The winner - the 1956 version!
The winner of this poll was fairly easy to see, although voting was much closer than the "20,000 Leagues Under the Sea". The original 1956 version of "Around the World in 80 Days" won this vote, with 62% (10 votes), beating out the 2004 Jackie Chan version (31% or 5 votes), with the made-for-tv version trailing with a single vote (6%). Much better participation – a thank you to all who voted!
Next up … lesser know steampunk movies that aren’t necessarily Verne’s works (well, one is an adaptation), but are certainly representational of the era. The selections are as follows….
The Great Race (1965)
Jack Lemon, Tony Curtis
Director Blake Edwards, fresh from the success of the first two Pink Panther movies, indulged his love of classic slapstick comedy with this long free-for-all, which throws in everything but Laurel and Hardy's kitchen sink. The film reunites Some Like It Hot stars Tony Curtis and Jack Lemmon, ably aided by a spunky Natalie Wood. The subject is a New-York-to-Paris auto race in the early years of the 20th century, pitting the Great Leslie (Curtis), a goody-goody dressed all in white--even his teeth sparkle--against the malevolent Professor Fate (Lemmon), whose coal-black heart is reflected in his handlebar mustache. He looks like a bill collector from a silent- movie melodrama.
Lemmon does double duty, also playing the pampered, drunken king of a small European country, whose laugh sounds like the wail of a cat in heat. The film may be too long for its own good, and you really have to love Jack Lemmon to put up with his over-the-top performance, but it's side-splitting in spots. It's one of those movies, if seen in childhood, that stays in your mind for years afterward. Some of the bigger routines, such as a pie fight of epic proportions, don't work as well as the simple chemistry between the perpetually exasperated Professor Fate and his much-abused assistant, Max (a terrific Peter Falk). Push the button, Max. --Robert Horton
Those Magnificent Men in their Flying Machines (1965)
Stewart Whitman, Sarah Miles
An air race from London to Paris provides the premise for this marvelous comedy, which features thrilling aerial photography and some stupefying stunt flying. It's set in 1910, when the (lovingly re-created) airplanes of the period were likelier to sputter and crash than they were to go in a straight line. The international contest requires an international cast, including Stuart Whitman as a cowboy American interested in the ladylove (Sarah Miles) of an English ace (James Fox). Alberto Sordi and Gert Frobe represent the Italian and German nations; Terry-Thomas plans frightful sabotage for race day. From the jaunty opening song and the great opening-credits drawings by Gerald Searle onward, the movie has a pleasingly breezy tone that sits well with the meticulous flying sequences. This is a delightful example of a certain kind of internationally flavored film of the period, somewhat similar to The Great Race, released the same year (1965). --Robert Horton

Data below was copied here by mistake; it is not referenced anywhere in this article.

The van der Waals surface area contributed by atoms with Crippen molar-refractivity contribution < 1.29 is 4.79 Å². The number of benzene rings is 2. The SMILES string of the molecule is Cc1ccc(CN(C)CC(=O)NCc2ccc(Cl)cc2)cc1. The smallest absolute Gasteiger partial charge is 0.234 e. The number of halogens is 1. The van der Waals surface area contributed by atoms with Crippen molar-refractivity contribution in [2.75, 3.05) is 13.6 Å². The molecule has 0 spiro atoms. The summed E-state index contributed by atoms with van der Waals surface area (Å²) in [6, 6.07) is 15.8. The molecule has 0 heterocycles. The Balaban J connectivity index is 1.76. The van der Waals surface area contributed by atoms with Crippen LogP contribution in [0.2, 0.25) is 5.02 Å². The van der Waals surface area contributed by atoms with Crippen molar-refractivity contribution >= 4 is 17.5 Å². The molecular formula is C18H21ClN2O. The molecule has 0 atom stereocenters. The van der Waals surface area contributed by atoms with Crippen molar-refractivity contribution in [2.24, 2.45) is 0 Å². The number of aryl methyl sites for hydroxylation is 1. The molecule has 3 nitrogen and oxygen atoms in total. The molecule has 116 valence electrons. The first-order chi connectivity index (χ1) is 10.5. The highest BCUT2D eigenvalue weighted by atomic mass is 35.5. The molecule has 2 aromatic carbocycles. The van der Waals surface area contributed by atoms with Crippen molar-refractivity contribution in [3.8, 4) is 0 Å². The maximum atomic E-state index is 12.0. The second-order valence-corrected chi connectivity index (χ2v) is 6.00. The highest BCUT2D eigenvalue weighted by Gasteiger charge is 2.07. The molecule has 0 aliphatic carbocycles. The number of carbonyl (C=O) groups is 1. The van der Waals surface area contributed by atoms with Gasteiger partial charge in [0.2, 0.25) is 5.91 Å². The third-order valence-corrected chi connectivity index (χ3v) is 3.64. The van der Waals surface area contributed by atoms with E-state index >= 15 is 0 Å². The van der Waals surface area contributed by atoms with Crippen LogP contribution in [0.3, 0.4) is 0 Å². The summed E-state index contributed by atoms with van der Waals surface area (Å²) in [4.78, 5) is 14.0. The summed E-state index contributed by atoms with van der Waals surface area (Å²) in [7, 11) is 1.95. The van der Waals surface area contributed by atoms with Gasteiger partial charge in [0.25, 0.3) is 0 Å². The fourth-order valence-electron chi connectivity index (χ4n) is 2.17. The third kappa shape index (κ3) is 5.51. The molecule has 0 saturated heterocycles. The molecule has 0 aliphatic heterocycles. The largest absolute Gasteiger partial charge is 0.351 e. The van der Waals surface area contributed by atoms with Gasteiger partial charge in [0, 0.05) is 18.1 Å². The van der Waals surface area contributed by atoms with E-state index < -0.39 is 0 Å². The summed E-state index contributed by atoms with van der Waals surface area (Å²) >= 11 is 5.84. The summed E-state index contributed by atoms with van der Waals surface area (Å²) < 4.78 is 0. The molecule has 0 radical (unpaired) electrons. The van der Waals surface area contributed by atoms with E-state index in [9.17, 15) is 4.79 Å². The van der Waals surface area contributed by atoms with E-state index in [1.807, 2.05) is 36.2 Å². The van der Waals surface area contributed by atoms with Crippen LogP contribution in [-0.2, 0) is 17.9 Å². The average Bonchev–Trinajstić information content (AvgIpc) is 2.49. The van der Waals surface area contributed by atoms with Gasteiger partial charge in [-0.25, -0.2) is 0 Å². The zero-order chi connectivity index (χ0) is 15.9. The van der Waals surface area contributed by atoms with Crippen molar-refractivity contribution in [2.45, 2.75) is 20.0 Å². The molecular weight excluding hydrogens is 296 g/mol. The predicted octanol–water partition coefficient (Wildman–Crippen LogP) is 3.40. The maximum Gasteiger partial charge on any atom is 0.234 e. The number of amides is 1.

Master of the World (1961)
Vincent Price, Charles Bronson
Inspired more by Disney's 20,000 Leagues Under the Sea than the Jules Verne novels it purports to be based upon (1896's Clipper of the Clouds and 1904's Master of the World), this American International Pictures production is a mildly diverting period fantasy adventure, buoyed mainly by leads Vincent Price and Charles Bronson. Nineteenth-century government agent Strock (Bronson) hires Prudence (Henry Hull), a munitions maker and balloon enthusiast, to help investigate the source of a mysterious voice that emanated from Pennsylvania's Great Eyrie. With Prudence's daughter Dorothy (Mary Webster) and her fiancé Philip (David Frankham), the pair flies over the mountain, only to be shot down and taken captive by Robur (Price).
Using his colossal airship Albatross, Robur plans to end world warfare by decimating any country that refuses to lay down its arms. Despite solid efforts by Price and Bronson (who reportedly disliked each other), a thoughtful script by fantasy author Richard Matheson, and a lively score by Les Baxter, Master never takes flight. Miniature effects by Tim Baar, Wah Chang, and Gene Warren (a.k.a. Projects Unlimited, which created creatures for "The Outer Limits") are hobbled by AIP's infamously low budget, and B-movie vet William Whitney's direction is painfully lethargic. Lacking the necessary super-sized scope and star power of other Verne adaptations, including 1958's Around the World in Eighty Days and 1959's Journey to the Center of the Earth, Master is for AIP and Price completists only. MGM's digitally transferred full-frame print looks fabulous and includes the original theatrical trailer. --Paul Gaita
(This particular movie was mentioned by Mr. O'Toole, and after having recently seen it on TMC, I must concur, the move was quite enjoyable)!